Health + Wellness

How to Keep ‘Vaccine Fatigue’ From Getting in the Way of a Flu Shot

vaccine fatigue

After nearly three years of nearly nonstop talking about viruses and vaccinations, you might be ready to tune out.

That would be a mistake, health experts say.

A severe flu season ahead?

Amid warning signs of a potentially severe flu season ahead, those experts worry “vaccine fatigue” will keep people from getting their flu shot – and with it, a simple, safe way to protect themselves from life-threatening conditions, including heart attacks and strokes.

Australia, where winter is wrapping up, often serves as a crystal ball for influenza in the United States, and the signs are not good, says Dr. Martha Gulati, director of cardiovascular disease prevention in the Smidt Heart Institute at Cedars-Sinai in Los Angeles.

“The Southern Hemisphere had a bad flu season, and it came early,” says Gulati, who co-wrote a 2021 review of research on the flu vaccine in people with cardiovascular disease in the Journal of the American Heart Association. “So we should be concerned that the exact same thing is going to happen here. That’s why I’m specifically encouraging people to get their flu shot as early as possible.”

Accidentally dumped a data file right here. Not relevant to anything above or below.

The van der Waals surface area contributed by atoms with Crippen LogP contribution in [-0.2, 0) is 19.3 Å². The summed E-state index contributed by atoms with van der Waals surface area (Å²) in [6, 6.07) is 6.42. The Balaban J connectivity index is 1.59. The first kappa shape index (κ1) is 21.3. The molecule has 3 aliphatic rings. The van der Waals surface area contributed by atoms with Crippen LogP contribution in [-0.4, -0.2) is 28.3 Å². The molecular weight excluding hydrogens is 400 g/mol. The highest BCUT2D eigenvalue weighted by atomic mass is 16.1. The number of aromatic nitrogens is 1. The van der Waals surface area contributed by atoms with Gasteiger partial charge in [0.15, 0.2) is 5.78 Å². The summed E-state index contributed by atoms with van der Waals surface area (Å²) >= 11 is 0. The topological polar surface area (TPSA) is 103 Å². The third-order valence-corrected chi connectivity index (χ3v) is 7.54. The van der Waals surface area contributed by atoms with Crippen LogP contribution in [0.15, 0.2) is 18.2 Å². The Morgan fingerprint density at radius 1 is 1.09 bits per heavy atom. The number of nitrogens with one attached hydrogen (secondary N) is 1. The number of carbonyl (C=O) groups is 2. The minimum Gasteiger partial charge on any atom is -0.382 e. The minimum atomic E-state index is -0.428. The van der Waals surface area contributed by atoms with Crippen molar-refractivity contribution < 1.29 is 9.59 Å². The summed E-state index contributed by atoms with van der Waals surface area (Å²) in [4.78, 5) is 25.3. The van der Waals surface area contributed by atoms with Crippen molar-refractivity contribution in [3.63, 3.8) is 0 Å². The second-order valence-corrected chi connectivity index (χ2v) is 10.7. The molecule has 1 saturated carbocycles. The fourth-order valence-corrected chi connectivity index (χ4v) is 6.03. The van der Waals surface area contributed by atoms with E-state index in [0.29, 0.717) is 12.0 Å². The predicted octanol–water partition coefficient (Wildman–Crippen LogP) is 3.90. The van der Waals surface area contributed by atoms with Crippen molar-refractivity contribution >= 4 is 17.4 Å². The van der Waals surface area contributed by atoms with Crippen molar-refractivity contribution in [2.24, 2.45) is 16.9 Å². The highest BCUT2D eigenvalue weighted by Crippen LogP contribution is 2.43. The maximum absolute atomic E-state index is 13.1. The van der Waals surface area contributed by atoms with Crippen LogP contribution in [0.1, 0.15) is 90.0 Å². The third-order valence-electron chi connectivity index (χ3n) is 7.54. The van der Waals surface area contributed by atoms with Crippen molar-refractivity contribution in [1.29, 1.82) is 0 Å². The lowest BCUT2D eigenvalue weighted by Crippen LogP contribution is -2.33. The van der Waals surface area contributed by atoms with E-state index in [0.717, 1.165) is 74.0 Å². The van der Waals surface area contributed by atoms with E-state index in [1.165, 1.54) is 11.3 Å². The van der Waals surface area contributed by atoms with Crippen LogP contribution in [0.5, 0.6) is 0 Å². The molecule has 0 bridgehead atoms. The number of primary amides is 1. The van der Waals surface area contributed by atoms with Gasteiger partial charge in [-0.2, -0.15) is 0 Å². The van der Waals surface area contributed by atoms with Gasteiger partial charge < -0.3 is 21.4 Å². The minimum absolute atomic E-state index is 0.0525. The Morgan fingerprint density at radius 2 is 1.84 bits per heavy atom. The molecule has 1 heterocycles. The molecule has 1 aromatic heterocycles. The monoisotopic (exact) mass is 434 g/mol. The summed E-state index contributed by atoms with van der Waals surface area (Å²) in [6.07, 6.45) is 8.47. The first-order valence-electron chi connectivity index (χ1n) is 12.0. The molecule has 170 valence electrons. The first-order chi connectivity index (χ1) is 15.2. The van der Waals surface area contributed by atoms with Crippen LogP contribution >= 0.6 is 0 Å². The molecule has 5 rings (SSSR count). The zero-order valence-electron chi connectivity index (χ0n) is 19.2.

September and October are indeed an ideal time, according to the Centers for Disease Control and Prevention. The CDC, American Heart Association and other health organizations advise annual vaccination for everyone six months of age and older, with rare exceptions.

But even before the pandemic, many people in the U.S. ignored such advice. In 2018-19, the last flu season unaffected by COVID-19, only about 63% of children and 45% of adults were vaccinated, according to the CDC.

RELATED: Flu Shot Important During Pandemic: Which One Should you Get?

A tough sell, with many benefits

The root of the problem is misinformation about vaccine safety, which also predates COVID-19, says Amelia Boehme, an assistant professor of epidemiology in the division of neurology clinical outcomes research and population sciences at Columbia University in New York City. She says politicization of the COVID-19 vaccines amplified those unfounded fears.

That has led to more discussion, which promotes more fatigue, she shares. “People are tired of hearing about how it’s safe. People are tired about hearing about studies on COVID outcomes.”

She’s heard people and read studies suggesting that fatigue about vaccines also stems from

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